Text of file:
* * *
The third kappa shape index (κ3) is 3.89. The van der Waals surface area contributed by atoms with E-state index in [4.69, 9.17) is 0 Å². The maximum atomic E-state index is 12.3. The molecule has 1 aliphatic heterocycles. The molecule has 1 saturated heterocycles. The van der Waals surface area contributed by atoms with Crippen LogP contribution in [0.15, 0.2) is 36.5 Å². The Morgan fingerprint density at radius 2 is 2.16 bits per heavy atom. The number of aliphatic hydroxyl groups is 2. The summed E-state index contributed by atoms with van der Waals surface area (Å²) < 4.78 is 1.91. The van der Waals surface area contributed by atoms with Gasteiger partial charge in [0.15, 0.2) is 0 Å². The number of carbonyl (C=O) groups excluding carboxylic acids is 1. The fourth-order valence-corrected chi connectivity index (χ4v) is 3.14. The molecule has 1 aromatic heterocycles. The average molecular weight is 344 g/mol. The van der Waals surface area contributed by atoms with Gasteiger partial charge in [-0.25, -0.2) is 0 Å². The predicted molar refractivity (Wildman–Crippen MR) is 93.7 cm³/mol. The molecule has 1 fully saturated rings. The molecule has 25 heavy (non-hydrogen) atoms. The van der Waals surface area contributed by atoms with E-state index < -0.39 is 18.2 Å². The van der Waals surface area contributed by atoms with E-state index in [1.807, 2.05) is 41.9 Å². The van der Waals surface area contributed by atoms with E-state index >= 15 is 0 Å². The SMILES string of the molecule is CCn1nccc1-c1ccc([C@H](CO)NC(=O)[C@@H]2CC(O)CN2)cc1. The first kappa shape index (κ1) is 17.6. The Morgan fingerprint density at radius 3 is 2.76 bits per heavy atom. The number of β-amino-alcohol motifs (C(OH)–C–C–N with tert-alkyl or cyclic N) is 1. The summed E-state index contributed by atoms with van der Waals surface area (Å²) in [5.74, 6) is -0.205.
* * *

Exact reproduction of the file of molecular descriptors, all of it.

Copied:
The third kappa shape index (κ3) is 3.89. The van der Waals surface area contributed by atoms with E-state index in [4.69, 9.17) is 0 Å². The maximum atomic E-state index is 12.3. The molecule has 1 aliphatic heterocycles. The molecule has 1 saturated heterocycles. The van der Waals surface area contributed by atoms with Crippen LogP contribution in [0.15, 0.2) is 36.5 Å². The Morgan fingerprint density at radius 2 is 2.16 bits per heavy atom. The number of aliphatic hydroxyl groups is 2. The summed E-state index contributed by atoms with van der Waals surface area (Å²) < 4.78 is 1.91. The van der Waals surface area contributed by atoms with Gasteiger partial charge in [0.15, 0.2) is 0 Å². The number of carbonyl (C=O) groups excluding carboxylic acids is 1. The fourth-order valence-corrected chi connectivity index (χ4v) is 3.14. The molecule has 1 aromatic heterocycles. The average molecular weight is 344 g/mol. The van der Waals surface area contributed by atoms with Gasteiger partial charge in [-0.25, -0.2) is 0 Å². The predicted molar refractivity (Wildman–Crippen MR) is 93.7 cm³/mol. The molecule has 1 fully saturated rings. The molecule has 25 heavy (non-hydrogen) atoms. The van der Waals surface area contributed by atoms with E-state index < -0.39 is 18.2 Å². The van der Waals surface area contributed by atoms with E-state index in [1.807, 2.05) is 41.9 Å². The van der Waals surface area contributed by atoms with E-state index >= 15 is 0 Å². The SMILES string of the molecule is CCn1nccc1-c1ccc([C@H](CO)NC(=O)[C@@H]2CC(O)CN2)cc1. The first kappa shape index (κ1) is 17.6. The Morgan fingerprint density at radius 3 is 2.76 bits per heavy atom. The number of β-amino-alcohol motifs (C(OH)–C–C–N with tert-alkyl or cyclic N) is 1. The summed E-state index contributed by atoms with van der Waals surface area (Å²) in [5.74, 6) is -0.205.